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15.1.12

Ionarts-at-Large: Schumann's "Ghost Concerto"

When Christoph Eschenbach and Tzimon Barto came up with the idea to combine Schumann’s two single movement Introduction & Allegro pieces for piano and orchestra, joined by the haunting Geistervariationen as the slow middle movement, to a de-facto Piano Concerto, they hit upon a winner. The resulting recording was my highlight of 2010, and they’ve been successfully touring the program since. No wonder they keep repeating it wherever they go.

I have heard it in Hamburg in 2009, in Salzburg in 2010, and this January it was time for the Munich Philharmonic to play along. I’ve found the popular reception always positive, but the critical reception ranges from haughty dismissal to enthusiastic paeans, often after the same performance. True: the program isn’t as effective as it is on CD, and can stretch the listeners’ attention span with its prolonged soft and slow passages. But the rewards are enormous, too, especially Barto’s downright aggressive pianissimo, which is to say that even in as large a hall as the Gasteig Philharmonic Hall in he plays so deliberately softly that it forces the audience to stop coughing and listen. The resulting soft murmur of the op.92 Introduction & Allegro appassionato’s opening, with lovingly buzzing strings underneath, was particularly present on the second of three performances.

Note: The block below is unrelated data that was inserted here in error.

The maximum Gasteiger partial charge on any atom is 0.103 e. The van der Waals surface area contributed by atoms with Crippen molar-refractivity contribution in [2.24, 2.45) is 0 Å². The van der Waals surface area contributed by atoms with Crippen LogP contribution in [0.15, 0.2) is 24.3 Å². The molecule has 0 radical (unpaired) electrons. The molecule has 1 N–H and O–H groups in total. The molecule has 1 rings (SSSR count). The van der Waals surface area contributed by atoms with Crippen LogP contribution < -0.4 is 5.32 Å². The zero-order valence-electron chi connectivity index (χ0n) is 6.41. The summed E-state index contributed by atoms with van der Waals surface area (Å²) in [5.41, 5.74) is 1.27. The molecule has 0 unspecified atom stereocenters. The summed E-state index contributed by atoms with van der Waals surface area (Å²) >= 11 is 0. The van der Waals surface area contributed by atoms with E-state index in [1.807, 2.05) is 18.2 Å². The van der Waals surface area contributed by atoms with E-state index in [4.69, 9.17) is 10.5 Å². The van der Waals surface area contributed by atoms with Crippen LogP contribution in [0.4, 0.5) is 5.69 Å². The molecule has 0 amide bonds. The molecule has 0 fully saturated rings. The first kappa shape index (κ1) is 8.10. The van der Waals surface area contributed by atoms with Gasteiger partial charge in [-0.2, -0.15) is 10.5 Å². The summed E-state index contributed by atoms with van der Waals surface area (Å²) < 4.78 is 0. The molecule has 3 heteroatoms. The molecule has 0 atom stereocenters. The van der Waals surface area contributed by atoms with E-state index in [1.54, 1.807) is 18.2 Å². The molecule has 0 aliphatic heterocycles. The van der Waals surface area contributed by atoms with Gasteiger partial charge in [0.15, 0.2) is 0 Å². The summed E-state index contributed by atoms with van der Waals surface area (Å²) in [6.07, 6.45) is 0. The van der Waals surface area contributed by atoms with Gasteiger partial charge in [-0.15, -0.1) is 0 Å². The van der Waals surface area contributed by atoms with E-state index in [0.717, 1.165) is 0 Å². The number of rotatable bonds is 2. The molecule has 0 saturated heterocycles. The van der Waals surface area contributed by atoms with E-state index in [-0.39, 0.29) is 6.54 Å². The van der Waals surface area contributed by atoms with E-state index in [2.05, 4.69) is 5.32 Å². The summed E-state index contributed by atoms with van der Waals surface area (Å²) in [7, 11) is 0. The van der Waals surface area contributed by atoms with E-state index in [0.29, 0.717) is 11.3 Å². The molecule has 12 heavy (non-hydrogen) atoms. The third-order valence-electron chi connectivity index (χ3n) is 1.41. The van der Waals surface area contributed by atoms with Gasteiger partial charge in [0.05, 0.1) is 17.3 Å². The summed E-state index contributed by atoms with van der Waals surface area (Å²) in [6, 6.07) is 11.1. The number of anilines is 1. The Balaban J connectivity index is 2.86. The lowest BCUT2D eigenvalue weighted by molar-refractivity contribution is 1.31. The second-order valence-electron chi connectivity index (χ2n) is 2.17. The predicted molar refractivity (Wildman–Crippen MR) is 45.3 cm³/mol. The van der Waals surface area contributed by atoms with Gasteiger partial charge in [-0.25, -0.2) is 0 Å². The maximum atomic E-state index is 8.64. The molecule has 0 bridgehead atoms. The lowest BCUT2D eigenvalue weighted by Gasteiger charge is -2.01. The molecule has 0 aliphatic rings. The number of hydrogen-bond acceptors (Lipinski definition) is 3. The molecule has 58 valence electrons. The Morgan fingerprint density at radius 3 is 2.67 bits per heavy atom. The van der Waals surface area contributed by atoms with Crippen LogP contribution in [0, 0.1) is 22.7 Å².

available at Amazon
R.Schumann, "Ghost Concerto" et al.,
T.Barto / C.Eschenbach / NDRSO
Ondine




available at Amazon
R.Schumann, Symphonies 1-4,
C.Eschenbach / NDRSO
RCA

The “Ghost Variations” were similarly played; with Barto they are a spontaneous indulgence every time, with changing emphases of rubato, abbreviating ringing notes here, sustaining others there. On this occasion, melodic lines in some variations struck me as suffering from this approach, but the softness of touch and the true pianissimos are very welcome. Not just because they’ve become relative rarities in the concert hall, but also because Tzimon Barto is a pianist I find more interesting the softer he plays—from indifference above f to wholesale admiration when he reaches ppp.

Amid beautifully plangent woodwinds the orchestra, as always getting better from night to night, was more determined than enthusiastic and not always together under Eschenbach’s loving, grand gestures. The audience demanded and got its encores: On the second night a Chopin Nocturne, on the third Schumann’s “Mignon”—both very much played in the same hushed style, superficially a good match, but—despite what I just said about loving his ppp—‘playing into their hands’, as it were.

There was a sense of liberated joyousness in the third night’s performance of Schumann’s Fourth Symphony: Happy and wild, energetic and carefree, with a surprisingly broad smile for the Symphony, and more convincing in character than execution. The third movement waddled and might have benefitted from a more tightly controlling hand, but the fourth returned with zest for an exciting finale, accompanied by unshackled blaring brass.